I hope you had a great weekend. I had a long one. One day extra makes it feel so much longer. Almost like you got two Sundays. I am a bit extra happy since yesterday I got my first covid shot. Yeah!
Last week I actually finished two different books. One of them is the The Data Detective by Tim Harford that I will talk about today.
This books is a book a about statistics. But don’t worry, there is almost no math at all in it. When Harford was young – or at least younger, he read Darrel Huffs book “How to lie with statistics” and loved it. This is a classical book talking about how statistics commonly is being used by fraudsters and tricksters to manipulate people. Statistics has gotten a pretty bad name and Harford claims this has had negative consequences on peoples life and wellbeing. The fight to prove that cigarettes where causing cancer was one of these classical evidences. Harfords intentions with this book is to persuade the reader that statistics can be used to illuminate reality with clarity and honesty.
The book is split up in ten main chapters or the 10 rules. I personally don’t like when books are being split like this. Why is it always an even and nice number – wouldn’t it make sense to have 12 rules or 8?
I have studied quite a bit of maths at the university and statistics being one of the subjects. Thus a lot of the things he discussed was things that wasn’t anything new to me. But if you are less well versed in math I think it gives a pretty good insight into the world of numbers and what do matter.
The chapter that spoke most to me was the fifth rule. This was addressing survivorship bias and related to this publication bias. And how these two biases impact modern science and especially the softer sciences like psychology.
Harford talks in the book about research being done and we only see the result, the successful experiments. We don’t see what was done and didn’t work. This sometimes leads to what is called HARKing – it means Hypothesizing After Results Known. And it means that a scientist does his experiments – looks at the data and then makes the hypothesize – and it will then of course be true. It is nothing wrong looking at data and making hypothesizes – but they then needs to be validated using different experiments.
Daniel Kahneman, nobel laureate and author of thinking fast and slow, and others have been pretty vocal about the state of the science and especially the experiments done. It is a “Train Wreck” to happen. And these discussions has lead to scientist pre-registering their experiments so that HARKing becomes harder. There is also a global effort to retest well known experiments and trying to replicate them. This has in some cases lead to some corner stone research to be questioned when it wasn’t possible to be replicated. The Ego Depletion theory is one of these. But in this specific case the debate is still ongoing since it wasn’t the original experiments that where being replicated. It is quite interesting to follow the discussion and se how the research is done.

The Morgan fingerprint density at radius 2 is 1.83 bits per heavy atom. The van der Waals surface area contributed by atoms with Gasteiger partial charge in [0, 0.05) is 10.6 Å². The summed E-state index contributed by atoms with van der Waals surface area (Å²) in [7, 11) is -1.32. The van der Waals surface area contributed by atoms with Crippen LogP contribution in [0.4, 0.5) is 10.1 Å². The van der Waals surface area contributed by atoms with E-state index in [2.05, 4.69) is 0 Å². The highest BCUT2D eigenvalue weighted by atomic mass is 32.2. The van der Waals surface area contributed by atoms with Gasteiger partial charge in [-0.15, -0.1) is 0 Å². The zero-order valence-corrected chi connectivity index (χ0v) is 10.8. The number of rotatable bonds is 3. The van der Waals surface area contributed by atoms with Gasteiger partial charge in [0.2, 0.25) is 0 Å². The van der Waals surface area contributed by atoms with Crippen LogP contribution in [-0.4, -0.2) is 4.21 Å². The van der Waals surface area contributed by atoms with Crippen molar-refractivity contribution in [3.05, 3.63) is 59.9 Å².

A second section I like was when Harford talks about illustrated statistics and this in the form of graphs. He here talks a lot about Florens Nightingale – the British nurse that brought hygiene to military hospitals and completely changed medical history. What many people probably doesn’t know was that she was a statistician and created one of the first really successful graphs that is called the rose diagram. This was specifically to illustrate the severe state in the military hospitals. And it really worked. She got her message through. Which is an extraordinary feat since she was a woman and succeeded in a heavily man dominated space. A great roll model.
I don’t think the book will change my life in any major way. I learned a great deal about statistics – especially linked to the scientific space. Most of the other areas he talks about was not, to me, any major news. But if you think statistics is an area held in shadow or potentially a bit magical. This is a great book to give you some guide lines and things to think about when you are approached with statistics: watch your feelings, be curious.